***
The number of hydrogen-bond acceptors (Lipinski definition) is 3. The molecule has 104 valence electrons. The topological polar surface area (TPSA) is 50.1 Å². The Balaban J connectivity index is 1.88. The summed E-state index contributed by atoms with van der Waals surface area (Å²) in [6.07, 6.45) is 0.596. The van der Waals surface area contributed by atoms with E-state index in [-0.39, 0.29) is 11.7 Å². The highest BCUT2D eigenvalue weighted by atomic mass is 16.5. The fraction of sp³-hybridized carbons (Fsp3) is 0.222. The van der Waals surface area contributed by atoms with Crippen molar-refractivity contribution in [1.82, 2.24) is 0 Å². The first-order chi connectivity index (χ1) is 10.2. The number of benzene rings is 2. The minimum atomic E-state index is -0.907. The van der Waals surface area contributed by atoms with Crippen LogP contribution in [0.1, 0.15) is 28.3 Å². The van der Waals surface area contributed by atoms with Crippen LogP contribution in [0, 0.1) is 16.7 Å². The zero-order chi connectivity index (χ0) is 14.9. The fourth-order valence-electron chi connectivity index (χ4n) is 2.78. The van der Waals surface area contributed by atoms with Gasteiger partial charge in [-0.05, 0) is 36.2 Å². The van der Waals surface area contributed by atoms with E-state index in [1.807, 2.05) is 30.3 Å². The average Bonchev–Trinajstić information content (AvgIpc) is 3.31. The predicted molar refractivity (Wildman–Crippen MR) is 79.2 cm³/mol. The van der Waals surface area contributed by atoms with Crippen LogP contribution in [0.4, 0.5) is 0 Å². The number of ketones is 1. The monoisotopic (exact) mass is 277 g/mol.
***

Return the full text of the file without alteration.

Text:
The number of hydrogen-bond acceptors (Lipinski definition) is 3. The molecule has 104 valence electrons. The topological polar surface area (TPSA) is 50.1 Å². The Balaban J connectivity index is 1.88. The summed E-state index contributed by atoms with van der Waals surface area (Å²) in [6.07, 6.45) is 0.596. The van der Waals surface area contributed by atoms with E-state index in [-0.39, 0.29) is 11.7 Å². The highest BCUT2D eigenvalue weighted by atomic mass is 16.5. The fraction of sp³-hybridized carbons (Fsp3) is 0.222. The van der Waals surface area contributed by atoms with Crippen molar-refractivity contribution in [1.82, 2.24) is 0 Å². The first-order chi connectivity index (χ1) is 10.2. The number of benzene rings is 2. The minimum atomic E-state index is -0.907. The van der Waals surface area contributed by atoms with Crippen LogP contribution in [0.1, 0.15) is 28.3 Å². The van der Waals surface area contributed by atoms with Crippen LogP contribution in [0, 0.1) is 16.7 Å². The zero-order chi connectivity index (χ0) is 14.9. The fourth-order valence-electron chi connectivity index (χ4n) is 2.78. The van der Waals surface area contributed by atoms with Gasteiger partial charge in [-0.05, 0) is 36.2 Å². The van der Waals surface area contributed by atoms with E-state index in [1.807, 2.05) is 30.3 Å². The average Bonchev–Trinajstić information content (AvgIpc) is 3.31. The predicted molar refractivity (Wildman–Crippen MR) is 79.2 cm³/mol. The van der Waals surface area contributed by atoms with Crippen LogP contribution in [0.4, 0.5) is 0 Å². The number of ketones is 1. The monoisotopic (exact) mass is 277 g/mol.